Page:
I’m going to let you in on a little secret. Ready? Here it is: It’s good to have fun.
Okay, that may not be much of a secret, so let me get a little more specific: It’s good to have fun in the workplace.
Seriously. There are so many benefits to having fun in the workplace.
Workplaces that welcome fun are less stressful (and as we all know, stress is not a good thing). And less stress at work makes for healthier and happier employees. And employees that are happier have proved to be more productive. See the positive chain reaction that can be set off just by adding a little levity to the daily grind?
So, to help your org bring on the fun, we’ve compiled a list of workplace activities (and some intranet-based alternatives) that, in addition to their obvious “fun factor”, also have some not-so-obvious hidden benefits. So, let’s get to it!
Simple and classic. You buy a puzzle, dump the pieces out on a tabletop, and everyone puts ‘em together to form one big picture.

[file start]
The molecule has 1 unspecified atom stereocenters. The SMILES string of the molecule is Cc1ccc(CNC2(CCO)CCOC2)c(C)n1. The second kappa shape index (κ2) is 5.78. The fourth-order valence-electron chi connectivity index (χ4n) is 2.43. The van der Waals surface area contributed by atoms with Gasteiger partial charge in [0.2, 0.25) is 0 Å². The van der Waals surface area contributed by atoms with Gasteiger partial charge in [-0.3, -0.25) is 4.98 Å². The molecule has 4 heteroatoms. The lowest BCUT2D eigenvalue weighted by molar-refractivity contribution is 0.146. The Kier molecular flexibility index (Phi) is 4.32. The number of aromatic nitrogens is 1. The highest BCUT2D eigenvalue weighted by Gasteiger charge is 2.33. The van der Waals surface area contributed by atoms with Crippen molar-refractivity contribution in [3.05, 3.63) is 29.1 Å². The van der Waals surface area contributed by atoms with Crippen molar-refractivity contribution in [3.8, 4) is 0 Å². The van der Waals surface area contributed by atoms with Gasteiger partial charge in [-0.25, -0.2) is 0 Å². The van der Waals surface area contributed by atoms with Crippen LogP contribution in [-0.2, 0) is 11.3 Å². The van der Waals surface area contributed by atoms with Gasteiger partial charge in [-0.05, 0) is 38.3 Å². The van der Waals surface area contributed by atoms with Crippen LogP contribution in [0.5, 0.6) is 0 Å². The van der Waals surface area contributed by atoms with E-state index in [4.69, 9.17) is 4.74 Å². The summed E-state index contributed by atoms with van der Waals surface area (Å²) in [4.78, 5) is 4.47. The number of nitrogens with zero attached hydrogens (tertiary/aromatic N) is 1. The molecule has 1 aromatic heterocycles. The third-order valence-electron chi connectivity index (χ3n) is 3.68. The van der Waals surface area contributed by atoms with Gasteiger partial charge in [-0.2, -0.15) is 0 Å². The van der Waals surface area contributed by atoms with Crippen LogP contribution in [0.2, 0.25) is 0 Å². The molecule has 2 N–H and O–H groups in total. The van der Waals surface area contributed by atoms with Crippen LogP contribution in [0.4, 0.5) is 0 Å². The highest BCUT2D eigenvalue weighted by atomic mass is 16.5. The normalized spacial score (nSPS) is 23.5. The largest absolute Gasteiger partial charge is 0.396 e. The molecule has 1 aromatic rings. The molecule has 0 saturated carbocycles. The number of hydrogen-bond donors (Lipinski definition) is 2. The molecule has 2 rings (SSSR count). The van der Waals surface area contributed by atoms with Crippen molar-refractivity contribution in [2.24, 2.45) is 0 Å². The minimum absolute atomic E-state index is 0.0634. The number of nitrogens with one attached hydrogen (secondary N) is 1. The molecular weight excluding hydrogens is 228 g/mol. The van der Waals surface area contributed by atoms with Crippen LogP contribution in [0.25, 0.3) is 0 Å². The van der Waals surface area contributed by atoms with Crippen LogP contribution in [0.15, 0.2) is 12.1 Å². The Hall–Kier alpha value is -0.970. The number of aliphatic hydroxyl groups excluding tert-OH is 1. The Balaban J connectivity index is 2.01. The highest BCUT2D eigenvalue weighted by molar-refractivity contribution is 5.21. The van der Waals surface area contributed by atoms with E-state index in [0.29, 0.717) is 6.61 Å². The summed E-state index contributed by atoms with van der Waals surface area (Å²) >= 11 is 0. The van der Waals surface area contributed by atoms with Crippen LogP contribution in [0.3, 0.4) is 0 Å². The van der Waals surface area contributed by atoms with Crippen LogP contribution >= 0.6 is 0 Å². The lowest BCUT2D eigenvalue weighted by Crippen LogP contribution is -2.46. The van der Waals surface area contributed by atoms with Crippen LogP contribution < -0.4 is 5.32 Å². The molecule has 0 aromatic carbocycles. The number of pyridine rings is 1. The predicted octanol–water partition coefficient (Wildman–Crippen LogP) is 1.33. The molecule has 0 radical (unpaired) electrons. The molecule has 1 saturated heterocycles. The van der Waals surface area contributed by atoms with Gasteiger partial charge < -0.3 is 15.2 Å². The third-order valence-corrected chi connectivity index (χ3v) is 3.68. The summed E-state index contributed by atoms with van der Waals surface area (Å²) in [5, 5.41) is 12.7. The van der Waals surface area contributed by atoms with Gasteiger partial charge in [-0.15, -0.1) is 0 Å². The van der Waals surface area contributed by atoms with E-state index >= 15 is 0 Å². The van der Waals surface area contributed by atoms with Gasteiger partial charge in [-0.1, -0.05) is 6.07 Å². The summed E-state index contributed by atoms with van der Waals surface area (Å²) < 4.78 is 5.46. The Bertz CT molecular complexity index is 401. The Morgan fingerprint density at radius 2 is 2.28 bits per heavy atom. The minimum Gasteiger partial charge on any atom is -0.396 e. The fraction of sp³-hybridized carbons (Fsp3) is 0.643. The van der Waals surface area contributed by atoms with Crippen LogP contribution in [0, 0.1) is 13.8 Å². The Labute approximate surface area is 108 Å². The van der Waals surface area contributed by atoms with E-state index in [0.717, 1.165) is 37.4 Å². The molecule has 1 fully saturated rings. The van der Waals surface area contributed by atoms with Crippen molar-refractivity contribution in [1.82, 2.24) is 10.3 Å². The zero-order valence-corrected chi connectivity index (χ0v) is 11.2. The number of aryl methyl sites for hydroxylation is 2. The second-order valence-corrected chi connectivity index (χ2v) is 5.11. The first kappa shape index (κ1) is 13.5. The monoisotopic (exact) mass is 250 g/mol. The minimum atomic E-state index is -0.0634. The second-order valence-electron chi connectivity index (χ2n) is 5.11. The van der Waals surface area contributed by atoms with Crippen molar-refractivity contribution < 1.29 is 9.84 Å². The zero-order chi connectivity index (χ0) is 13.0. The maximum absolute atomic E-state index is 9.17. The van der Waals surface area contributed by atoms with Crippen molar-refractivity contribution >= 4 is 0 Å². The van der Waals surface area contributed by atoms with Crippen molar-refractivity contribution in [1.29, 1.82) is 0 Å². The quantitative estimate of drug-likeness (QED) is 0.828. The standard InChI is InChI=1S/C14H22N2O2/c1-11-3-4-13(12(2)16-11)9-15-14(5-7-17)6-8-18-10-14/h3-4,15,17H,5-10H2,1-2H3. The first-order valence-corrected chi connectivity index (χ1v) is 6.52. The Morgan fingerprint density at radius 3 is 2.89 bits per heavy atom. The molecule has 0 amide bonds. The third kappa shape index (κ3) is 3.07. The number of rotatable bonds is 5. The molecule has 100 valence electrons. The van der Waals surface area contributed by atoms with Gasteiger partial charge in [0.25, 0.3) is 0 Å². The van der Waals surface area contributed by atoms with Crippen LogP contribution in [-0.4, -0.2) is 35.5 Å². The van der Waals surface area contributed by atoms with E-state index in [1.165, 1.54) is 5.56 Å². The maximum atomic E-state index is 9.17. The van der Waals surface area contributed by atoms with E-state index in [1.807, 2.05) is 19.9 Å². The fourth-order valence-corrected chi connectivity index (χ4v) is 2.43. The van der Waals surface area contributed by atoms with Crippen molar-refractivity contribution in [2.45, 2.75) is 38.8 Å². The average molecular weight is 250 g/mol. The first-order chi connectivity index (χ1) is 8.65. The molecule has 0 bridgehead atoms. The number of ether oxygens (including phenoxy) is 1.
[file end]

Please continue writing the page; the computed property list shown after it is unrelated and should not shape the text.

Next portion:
Jigsaw puzzles are an easy and inexpensive way to introduce a casual, fun element into the workplace. They aren’t disruptive to anyone and don’t require any prep or maintenance (except for the unlucky person tasked with flipping over all the face-down pieces after they’re first poured out—sorry, Janessa!).
Puzzles are great for the workplace because they provide what I call a “brain break”—a relaxing diversion that still exercises your brain. And that’s not just something I’m pulling out of thin air. Jigsaw puzzles are well-known for their brain-boosting abilities. They give both the “logical” left and “creative” right sides of your brain a little workout AND they help improve your memory, to boot!
Hidden benefit: Jigsaw puzzles are natural conversation-starters and having one set up in a common area can be a good way to break the ice between different departments and/or people who don’t normally work together. The non-structured, drop-in/drop-out nature is also very appealing to people who might normally shy away from participating in something that requires more of a commitment.